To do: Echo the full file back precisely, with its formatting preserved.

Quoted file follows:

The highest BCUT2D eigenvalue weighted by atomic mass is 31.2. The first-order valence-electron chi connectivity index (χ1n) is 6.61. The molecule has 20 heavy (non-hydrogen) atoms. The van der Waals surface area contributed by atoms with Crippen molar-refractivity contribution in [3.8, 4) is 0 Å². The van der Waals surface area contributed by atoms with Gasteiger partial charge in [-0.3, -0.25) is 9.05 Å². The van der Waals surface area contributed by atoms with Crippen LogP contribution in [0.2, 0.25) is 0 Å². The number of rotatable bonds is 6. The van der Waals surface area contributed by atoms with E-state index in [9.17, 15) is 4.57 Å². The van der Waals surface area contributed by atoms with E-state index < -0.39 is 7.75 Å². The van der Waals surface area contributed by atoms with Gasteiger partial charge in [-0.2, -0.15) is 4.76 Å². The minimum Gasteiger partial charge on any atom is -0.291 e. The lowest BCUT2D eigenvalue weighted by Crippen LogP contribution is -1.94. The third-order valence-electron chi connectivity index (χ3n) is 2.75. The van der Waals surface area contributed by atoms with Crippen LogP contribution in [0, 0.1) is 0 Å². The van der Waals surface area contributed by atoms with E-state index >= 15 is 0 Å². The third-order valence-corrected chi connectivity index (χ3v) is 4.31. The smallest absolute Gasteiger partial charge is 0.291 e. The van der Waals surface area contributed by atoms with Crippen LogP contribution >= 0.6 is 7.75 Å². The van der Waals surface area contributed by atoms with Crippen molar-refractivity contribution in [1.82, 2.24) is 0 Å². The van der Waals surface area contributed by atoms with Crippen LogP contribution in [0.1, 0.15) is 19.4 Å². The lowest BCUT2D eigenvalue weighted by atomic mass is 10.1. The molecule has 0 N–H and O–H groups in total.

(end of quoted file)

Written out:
The highest BCUT2D eigenvalue weighted by atomic mass is 31.2. The first-order valence-electron chi connectivity index (χ1n) is 6.61. The molecule has 20 heavy (non-hydrogen) atoms. The van der Waals surface area contributed by atoms with Crippen molar-refractivity contribution in [3.8, 4) is 0 Å². The van der Waals surface area contributed by atoms with Gasteiger partial charge in [-0.3, -0.25) is 9.05 Å². The van der Waals surface area contributed by atoms with Crippen LogP contribution in [0.2, 0.25) is 0 Å². The number of rotatable bonds is 6. The van der Waals surface area contributed by atoms with E-state index in [9.17, 15) is 4.57 Å². The van der Waals surface area contributed by atoms with E-state index < -0.39 is 7.75 Å². The van der Waals surface area contributed by atoms with Gasteiger partial charge in [-0.2, -0.15) is 4.76 Å². The minimum Gasteiger partial charge on any atom is -0.291 e. The lowest BCUT2D eigenvalue weighted by Crippen LogP contribution is -1.94. The third-order valence-electron chi connectivity index (χ3n) is 2.75. The van der Waals surface area contributed by atoms with Crippen LogP contribution in [0, 0.1) is 0 Å². The van der Waals surface area contributed by atoms with E-state index >= 15 is 0 Å². The third-order valence-corrected chi connectivity index (χ3v) is 4.31. The smallest absolute Gasteiger partial charge is 0.291 e. The van der Waals surface area contributed by atoms with Crippen LogP contribution >= 0.6 is 7.75 Å². The van der Waals surface area contributed by atoms with Crippen molar-refractivity contribution in [1.82, 2.24) is 0 Å². The van der Waals surface area contributed by atoms with Crippen LogP contribution in [0.1, 0.15) is 19.4 Å². The lowest BCUT2D eigenvalue weighted by atomic mass is 10.1. The molecule has 0 N–H and O–H groups in total.